Newspaper article The Evening Standard (London, England)

The Renaissance Man Who Could Get Things Done; THOMAS CROMWELL: THE UNTOLD STORY OF HENRY VIII'S MOST FAITHFUL SERVANT by Tracy Borman (Hodder, PS25)

Newspaper article The Evening Standard (London, England)

The Renaissance Man Who Could Get Things Done; THOMAS CROMWELL: THE UNTOLD STORY OF HENRY VIII'S MOST FAITHFUL SERVANT by Tracy Borman (Hodder, PS25)

Article excerpt

Byline: MELANIE MCDONAGH

THE author of this latest biography of Thomas Cromwell is Tracy Borman but you could say its onlie begetter is Hilary Mantel, whose two novels about him, plus the RSC adaptations, have put him squarely on the middleclass radar. The author, apparently, had a "lively and enlightening email correspondence" with Ms Mantel. This, you might say, is the history to go with Wolf Hall -- at least until Diarmaid Macculloch, academic heavyweight, publishes his own, doubtless sympathetic life in a couple of years' time.

In one way, a positive take on Cromwell goes with the grain of modern sympathies. Cromwell was a blacksmith's son whose meteoric rise, as with Wolsey, got right up the noses of the aristocrats of Henry VIII's court.

Most modern readers would unhesitatingly side with the pleb. Then there's the Reformation, the dissolution of the monasteries and the break with Rome, in all of which his role can hardly be overstated. If you see all this as a good thing -- and most British secularists are cultural Protestants -- then you're going to be rooting for Cromwell just like Ms Mantel.

Certainly, there's enough in this engaging biography to bear out the Wolf Hall take on Cromwell as a bit of Putney rough trade crossed with a bona fide Renaissance man. He did knock about Europe as a soldier but experienced the lavish refinement of an Italian noble household while working for a Florentine merchant who picked him off the street. It gave him a Renaissance sensibility; he read Petrarch, spoke reasonable Latin and, remarkably, learned Greek.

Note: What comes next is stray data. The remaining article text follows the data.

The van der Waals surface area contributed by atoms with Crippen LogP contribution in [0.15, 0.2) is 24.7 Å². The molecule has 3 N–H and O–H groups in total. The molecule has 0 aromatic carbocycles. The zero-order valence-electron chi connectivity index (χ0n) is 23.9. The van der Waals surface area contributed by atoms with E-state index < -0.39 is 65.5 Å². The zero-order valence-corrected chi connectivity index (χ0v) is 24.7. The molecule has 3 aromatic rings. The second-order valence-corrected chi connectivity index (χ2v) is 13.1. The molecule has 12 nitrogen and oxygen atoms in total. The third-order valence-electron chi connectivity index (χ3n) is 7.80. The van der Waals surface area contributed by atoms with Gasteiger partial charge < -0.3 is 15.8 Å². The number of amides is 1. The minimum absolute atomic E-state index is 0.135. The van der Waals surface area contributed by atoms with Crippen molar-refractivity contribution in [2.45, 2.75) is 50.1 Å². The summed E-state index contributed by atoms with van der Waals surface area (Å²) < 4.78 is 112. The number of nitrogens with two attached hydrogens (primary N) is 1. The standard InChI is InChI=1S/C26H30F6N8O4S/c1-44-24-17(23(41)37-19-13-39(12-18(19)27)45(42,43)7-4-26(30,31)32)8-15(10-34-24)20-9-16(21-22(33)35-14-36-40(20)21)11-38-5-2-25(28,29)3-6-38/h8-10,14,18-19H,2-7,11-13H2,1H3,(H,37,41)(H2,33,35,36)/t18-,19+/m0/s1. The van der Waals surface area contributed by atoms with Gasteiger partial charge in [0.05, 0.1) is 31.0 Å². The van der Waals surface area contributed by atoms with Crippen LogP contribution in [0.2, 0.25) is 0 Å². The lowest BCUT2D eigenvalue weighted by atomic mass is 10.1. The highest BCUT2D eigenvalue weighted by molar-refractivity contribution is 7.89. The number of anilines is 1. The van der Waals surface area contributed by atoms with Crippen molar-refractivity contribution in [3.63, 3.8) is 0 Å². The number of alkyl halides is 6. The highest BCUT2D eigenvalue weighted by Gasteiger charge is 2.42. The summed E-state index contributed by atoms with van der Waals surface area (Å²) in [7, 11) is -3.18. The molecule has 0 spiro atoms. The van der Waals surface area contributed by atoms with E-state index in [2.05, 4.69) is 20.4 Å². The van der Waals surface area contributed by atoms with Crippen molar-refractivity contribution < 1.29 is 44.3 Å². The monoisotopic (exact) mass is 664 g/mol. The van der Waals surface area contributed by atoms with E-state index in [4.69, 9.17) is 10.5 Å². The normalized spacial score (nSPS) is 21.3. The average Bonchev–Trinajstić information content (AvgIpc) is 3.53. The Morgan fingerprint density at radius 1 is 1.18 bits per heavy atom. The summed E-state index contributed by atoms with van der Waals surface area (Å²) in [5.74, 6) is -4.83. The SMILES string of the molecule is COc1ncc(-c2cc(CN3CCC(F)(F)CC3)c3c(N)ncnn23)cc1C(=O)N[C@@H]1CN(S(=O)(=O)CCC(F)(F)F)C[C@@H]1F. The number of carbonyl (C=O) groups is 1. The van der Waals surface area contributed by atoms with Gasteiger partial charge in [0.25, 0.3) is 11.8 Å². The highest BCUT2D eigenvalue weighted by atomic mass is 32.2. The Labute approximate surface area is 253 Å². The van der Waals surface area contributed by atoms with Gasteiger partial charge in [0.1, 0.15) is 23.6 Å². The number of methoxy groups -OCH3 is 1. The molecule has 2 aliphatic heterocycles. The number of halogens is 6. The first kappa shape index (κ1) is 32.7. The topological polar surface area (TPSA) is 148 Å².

Unfortunately he also read and absorbed Machiavelli. When he entered Wolsey's household, the cardinal, a butcher's son (the Church was a great enabler of social mobility) plainly saw a twin soul: someone who could get things done. Like the cardinal, Cromwell was a great entertainer and fond of jewellery. Cromwell's social side, his hospitality and unexpected charm come into their own here, not to mention his breathtaking ambition -- he married off his son to Jane Seymour's sister.

But there's wishful thinking too: a bid to make Cromwell into someone like us: a rationalist, a proto-feminist, a social reformer. …

Search by... Author
Show... All Results Primary Sources Peer-reviewed

Oops!

An unknown error has occurred. Please click the button below to reload the page. If the problem persists, please try again in a little while.